Testing the Limits with James Whittaker – Part II

In the second part of our Testing the Limits interview with James Whittaker, we tackle Google vs. Microsoft; dogs vs. cats; why SCRUM is just a name; his advice for college graduates; bad habits of exploratory testing and more. If you missed Part I, you can find it here.

If you want to read more of James’ work, bookmarking the Google Testing Blog would be a good place to start. You can also read his 2009 book Exploratory Software Testing or check out some of his uTest eBooks and webinars.

uTest: The Microsoft vs. Google battle continues to play out very publicly in the media. Just last week, Computerworld wrote this story: “Microsoft: No Matter What Google Says, Windows Is Secure.” Having been at both companies, we think you have a unique perspective on this one. Any thoughts?

JW: Let me say right away that I enjoyed my time at Microsoft and admire the company and the smart people who work there. As a resident of Seattle, it is in my best interest for Microsoft to prosper! But the two companies are vastly different regarding the way their talent is managed and their products are built. Google is an engineering-centric company where innovation comes from individuals who are empowered to do whatever they need to get ideas into production. Much has been made of Google’s game-theory approach to managing people where rewards are given quickly for impactful behavior. It works. Morale is high and people work very hard and take quality very seriously.

Does this mean we produce more secure or more reliable products? We try hard to do so; Microsoft tries equally hard. I think we have the advantage of less legacy and a more modern and reliable platform (the Web as opposed to client operating systems) to work from. But the secret sauce at both companies is the same: hard work and due diligence.

uTest: You shared with us (as the pioneer of Testing the Limits posts) that your first assignment at Google was “To raise the level of testing precision and diligence.” So, how did it go?

JW: It didn’t take long. Google was mostly already there so I can’t really take credit for it. Now I am busy raising the bar further.

uTest: Top tester Glory Leung is curious: What are your views on SCRUM testing in general? Are people doing it properly? What is the ideal situation?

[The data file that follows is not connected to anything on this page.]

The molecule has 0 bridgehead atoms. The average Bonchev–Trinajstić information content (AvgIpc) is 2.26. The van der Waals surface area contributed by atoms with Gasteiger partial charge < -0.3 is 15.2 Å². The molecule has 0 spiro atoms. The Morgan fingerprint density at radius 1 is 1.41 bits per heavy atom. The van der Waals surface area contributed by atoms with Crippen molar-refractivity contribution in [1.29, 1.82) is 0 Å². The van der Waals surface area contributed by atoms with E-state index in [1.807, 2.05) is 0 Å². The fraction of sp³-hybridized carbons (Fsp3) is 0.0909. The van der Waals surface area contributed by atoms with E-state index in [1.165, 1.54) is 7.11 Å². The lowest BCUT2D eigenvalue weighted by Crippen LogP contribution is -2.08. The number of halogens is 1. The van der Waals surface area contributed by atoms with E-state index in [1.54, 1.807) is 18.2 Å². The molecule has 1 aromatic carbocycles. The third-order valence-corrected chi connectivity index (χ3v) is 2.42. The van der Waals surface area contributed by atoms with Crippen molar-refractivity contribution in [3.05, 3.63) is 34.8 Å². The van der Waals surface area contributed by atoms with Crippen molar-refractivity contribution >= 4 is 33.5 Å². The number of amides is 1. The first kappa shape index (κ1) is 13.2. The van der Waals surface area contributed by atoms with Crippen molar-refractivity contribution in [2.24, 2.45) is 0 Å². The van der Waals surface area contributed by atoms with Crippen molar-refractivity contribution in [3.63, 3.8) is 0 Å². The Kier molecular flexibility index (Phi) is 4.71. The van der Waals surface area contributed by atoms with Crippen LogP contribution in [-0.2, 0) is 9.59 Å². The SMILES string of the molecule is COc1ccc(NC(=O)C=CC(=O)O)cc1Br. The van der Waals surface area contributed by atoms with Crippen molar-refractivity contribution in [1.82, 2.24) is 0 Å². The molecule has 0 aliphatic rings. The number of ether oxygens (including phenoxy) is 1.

JW: Scrum is just a name. I don’t like names, they feel too confining and people have their own ideas of what they mean. I took a lot of flak for using the name ‘exploratory testing’ for my book. People love to confine you to how they view a specific named idea or technique. Flexibility is required.

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Testing the Limits with James Whittaker – Part I

It was one year ago (June ’09) that James Whittaker helped us christen our ‘Testing The Limits’ interview series by being our first guest. And for much of the year, he held the distinction of generating the most page views… and then some guy named Patrick Copeland came along and took the lead a few months back.

Well, in honor of our one-year anniversary, James has accepted our invite to be our first-ever return guest – and this marks the start of a new trend. In our 2nd year of Testing the Limits, we’re going to be revisiting some of the past legends and leaders to see what’s changed since they last spoke with us. Of course, we’ll also be blending in some voices we haven’t heard from yet (we’re looking at you, Cem Kaner and Elizabeth Hendrickson) so stay tuned!

In this interview, James discusses his present role at Google; the emergence of Web Test Framework (aka WTF); the next decade of testing innovations; cloud computing and much more. When you’re done with this one, go read Part II.

uTest: A year ago, the big news was about your move from Microsoft to Google. Now that you’re no longer a Noogler, how has this year changed your perspective on testing and the testing industry? What has surprised you most?  Can you share any favorite stories?